In preferred embodiment, the p-type region is grounded and is formed by implantation as discussed previously. Similarly, and as in the MOSFET embodiments of the invention, the p-type region 43 is spaced sufficiently from the p-type epitaxial layer 33 to minimize any current pinching effects between the p-type region 43 and the p-type epitaxial layer 33.
As in the earlier embodiments, the ohmic contacts to the n-type regions are selected from the group consisting of nickel and nickel alloys, while the ohmic contacts to the p-type material are preferably selected from the group consisting of aluminum, aluminum alloys, and cobalt silicide.
As in the previous embodiments, nitrogen is typically preferred for doping the n-type material, while the p-type material is typically doped with either aluminum or boron. As in the earlier embodiments, the silicon carbide in the transistor 30 has a polytype selected from the group consisting of 4H and 6H.
In the drawings and specification, there have been disclosed typically preferred embodiments of the invention, and although specific terms have been employed, they have been used in a generic sense and descriptive sense only, and not for purposes of limitation, the scope of the invention being set forth in the following claims:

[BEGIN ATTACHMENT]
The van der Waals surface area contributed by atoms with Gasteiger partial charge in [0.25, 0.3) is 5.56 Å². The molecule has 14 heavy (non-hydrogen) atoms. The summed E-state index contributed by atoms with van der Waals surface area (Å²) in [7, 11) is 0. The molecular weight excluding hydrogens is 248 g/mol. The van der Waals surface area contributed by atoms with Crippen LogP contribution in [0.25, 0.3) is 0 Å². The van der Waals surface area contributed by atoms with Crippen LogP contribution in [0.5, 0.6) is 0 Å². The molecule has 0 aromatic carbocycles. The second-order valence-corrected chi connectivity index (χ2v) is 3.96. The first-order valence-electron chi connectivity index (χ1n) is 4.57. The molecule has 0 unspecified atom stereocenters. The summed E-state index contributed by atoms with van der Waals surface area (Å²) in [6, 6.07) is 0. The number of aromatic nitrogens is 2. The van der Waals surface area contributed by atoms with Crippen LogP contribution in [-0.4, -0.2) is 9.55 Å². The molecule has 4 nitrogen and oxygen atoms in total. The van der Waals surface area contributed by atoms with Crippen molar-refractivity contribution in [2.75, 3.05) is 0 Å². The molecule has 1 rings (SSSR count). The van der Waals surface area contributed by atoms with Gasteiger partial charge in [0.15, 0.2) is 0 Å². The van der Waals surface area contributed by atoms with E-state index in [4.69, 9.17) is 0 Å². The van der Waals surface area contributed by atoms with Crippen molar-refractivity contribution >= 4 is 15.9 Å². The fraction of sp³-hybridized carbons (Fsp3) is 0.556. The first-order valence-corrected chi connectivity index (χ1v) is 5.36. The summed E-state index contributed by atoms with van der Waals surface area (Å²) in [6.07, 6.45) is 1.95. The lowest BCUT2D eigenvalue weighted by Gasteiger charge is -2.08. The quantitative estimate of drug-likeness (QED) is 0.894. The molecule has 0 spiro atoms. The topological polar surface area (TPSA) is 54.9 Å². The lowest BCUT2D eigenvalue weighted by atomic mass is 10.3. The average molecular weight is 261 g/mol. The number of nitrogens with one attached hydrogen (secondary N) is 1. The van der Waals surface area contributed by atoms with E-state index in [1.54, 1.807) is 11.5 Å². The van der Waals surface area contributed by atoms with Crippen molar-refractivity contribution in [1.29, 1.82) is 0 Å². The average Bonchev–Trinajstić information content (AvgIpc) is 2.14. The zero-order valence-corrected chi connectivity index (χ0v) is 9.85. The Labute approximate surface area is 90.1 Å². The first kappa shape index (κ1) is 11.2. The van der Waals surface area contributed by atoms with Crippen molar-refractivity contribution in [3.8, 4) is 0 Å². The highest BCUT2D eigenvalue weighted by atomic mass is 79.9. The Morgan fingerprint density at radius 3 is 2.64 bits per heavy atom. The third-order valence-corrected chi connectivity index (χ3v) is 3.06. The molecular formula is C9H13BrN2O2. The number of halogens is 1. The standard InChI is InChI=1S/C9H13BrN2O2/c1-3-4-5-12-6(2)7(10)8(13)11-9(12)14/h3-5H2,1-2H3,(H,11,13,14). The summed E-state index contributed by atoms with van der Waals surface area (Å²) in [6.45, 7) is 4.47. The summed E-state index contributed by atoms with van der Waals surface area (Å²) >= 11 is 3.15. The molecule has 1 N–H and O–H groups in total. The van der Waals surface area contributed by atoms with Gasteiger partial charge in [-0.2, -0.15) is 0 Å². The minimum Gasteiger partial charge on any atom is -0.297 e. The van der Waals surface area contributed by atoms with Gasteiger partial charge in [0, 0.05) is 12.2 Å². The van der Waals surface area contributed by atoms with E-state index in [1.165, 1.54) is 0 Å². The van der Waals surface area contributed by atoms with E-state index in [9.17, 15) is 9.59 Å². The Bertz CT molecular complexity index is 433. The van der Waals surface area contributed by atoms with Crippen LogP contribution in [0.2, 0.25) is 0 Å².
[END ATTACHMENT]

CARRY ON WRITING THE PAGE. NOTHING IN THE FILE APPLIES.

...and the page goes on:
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|U.S. Classification||257/77, 257/330, 257/E29.201, 257/329, 257/E29.104, 257/E29.013|
|International Classification||H01L29/739, H01L29/06, H01L29/24, H01L29/78|
|Cooperative Classification||H01L29/0619, H01L29/1608, H01L29/7397, H01L29/7813|
|European Classification||H01L29/16S, H01L29/78B2T, H01L29/06B2B3B, H01L29/739C2B2|
|Feb 16, 2001||AS||Assignment|
Owner name: PURDUE RESEARCH FOUNDATION, INDIANA
Free format text: ASSIGNMENT OF ASSIGNORS INTEREST;ASSIGNOR:COOPER, JAMES A., JR.;REEL/FRAME:011534/0832
Effective date: 20010108
|Dec 31, 2001||AS||Assignment|
Owner name: NAVY, SECRETARY OF THE UNITED STATES OF AMERICA, V
Free format text: CONFIRMATORYINSTRUME;ASSIGNOR:PURDUE RESEARCH FOUNDATION;REEL/FRAME:012407/0430
Effective date: 20010724